For my class this quarter, The Usable Library, taught by Aaron Schmidt , we were recently asked to consider libraries as Third Spaces and watch a short lecture by James Howard Kunstler (it was very interesting! go watch it). Below are my thoughts:
“When you degrade the public realm you will automatically degrade the quality of your civic life.” (Kunstlser)
This line really stuck out to me. I just returned from the YALSA Lit Symposium in Nashville and while I was there I kept exclaiming to my fellow colleague/traveling buddy how beautiful it was. It’s a city I want to go back to. The buildings (even the old rundown ones) were amazing, the downtown was fun, lively and well planned, it felt good to be there.
Where do we go to relax and enjoy? Why do we go to those places? Sure there’s usually some extrinsic reason like coffee or books or shopping, but that’s not usually why we pick that place over all the others that offer a similar thing, that’s not why we enjoy those places so much. They have some intrinsic, often intangible, value. A lot of it has to do the the environment and energy of the place. Unfortunately for libraries, most of them have a type of environment that does not encourage third space use. We don’t have a lot of sitting and gathering areas, we have rules that limit activities and noise, we feel cramped and dingy. We don’t make people feel comfortable.Lisa Ebert a library student from Dominican wrote an interesting final paper on how libraries can take third space tips from Starbucks. Her paper is entitled: Transforming Public Libraries into “Third Places”: Lessons to Be Learned from Starbucks. If we wish to become those valued third spaces (something I’m absolutely all for) we need to actively work on making the library an experience to be enjoyed and a planned destination-not just a quick stop along the way.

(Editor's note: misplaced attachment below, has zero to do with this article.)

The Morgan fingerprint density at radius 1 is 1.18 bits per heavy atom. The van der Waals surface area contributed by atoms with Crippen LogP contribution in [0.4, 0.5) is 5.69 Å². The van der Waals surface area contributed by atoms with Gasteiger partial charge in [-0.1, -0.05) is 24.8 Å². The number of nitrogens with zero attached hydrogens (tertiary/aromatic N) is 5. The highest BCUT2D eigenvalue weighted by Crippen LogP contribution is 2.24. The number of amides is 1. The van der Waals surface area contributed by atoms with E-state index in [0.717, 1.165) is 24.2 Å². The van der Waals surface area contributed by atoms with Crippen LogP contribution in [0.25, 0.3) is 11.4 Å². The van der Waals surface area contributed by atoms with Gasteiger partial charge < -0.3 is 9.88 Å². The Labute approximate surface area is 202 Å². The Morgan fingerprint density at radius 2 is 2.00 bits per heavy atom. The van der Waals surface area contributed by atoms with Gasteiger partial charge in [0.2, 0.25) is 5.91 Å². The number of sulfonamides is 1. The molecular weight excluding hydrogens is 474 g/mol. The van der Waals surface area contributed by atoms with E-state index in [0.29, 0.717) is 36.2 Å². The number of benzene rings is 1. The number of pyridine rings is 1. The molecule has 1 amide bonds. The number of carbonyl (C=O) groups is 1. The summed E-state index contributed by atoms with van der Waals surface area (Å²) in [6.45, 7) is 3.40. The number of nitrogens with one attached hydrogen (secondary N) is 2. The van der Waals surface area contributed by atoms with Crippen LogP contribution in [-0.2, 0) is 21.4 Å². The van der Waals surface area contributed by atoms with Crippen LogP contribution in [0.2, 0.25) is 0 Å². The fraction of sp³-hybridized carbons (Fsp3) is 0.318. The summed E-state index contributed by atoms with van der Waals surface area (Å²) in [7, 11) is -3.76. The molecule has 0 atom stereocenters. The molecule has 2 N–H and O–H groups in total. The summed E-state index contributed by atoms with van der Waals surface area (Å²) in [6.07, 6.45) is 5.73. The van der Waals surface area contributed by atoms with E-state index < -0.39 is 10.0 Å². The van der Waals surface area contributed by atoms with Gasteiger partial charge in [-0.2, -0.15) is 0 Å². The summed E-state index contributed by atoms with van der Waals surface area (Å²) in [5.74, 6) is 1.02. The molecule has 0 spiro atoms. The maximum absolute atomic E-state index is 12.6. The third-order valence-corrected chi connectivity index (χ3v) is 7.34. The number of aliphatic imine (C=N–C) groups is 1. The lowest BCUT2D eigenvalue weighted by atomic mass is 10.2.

This will require a mind-shift though for many people - especially those who have been in the profession for many years. Like most things it's a trade off. If we allow food and drink we risk damages to books, computers and carpet...but maybe the risk is minimal compared to the benefit of people lounging around the library eating a snack and savoring a book. If we allow people to talk on their cell phones and have conversations with each other that are louder than a whisper we risk annoying staff and other patrons who have come to the library expecting a quiet place to study or apply for job...but maybe it's worth the risk so we don't anger or frustrate patrons by shushing them, so that we can allow patrons to experience the library as a social place that becomes a destination. The concerns are valid and some need a solution, but we're hitting a point in time where we need to realize that the costs do not out weigh the benefits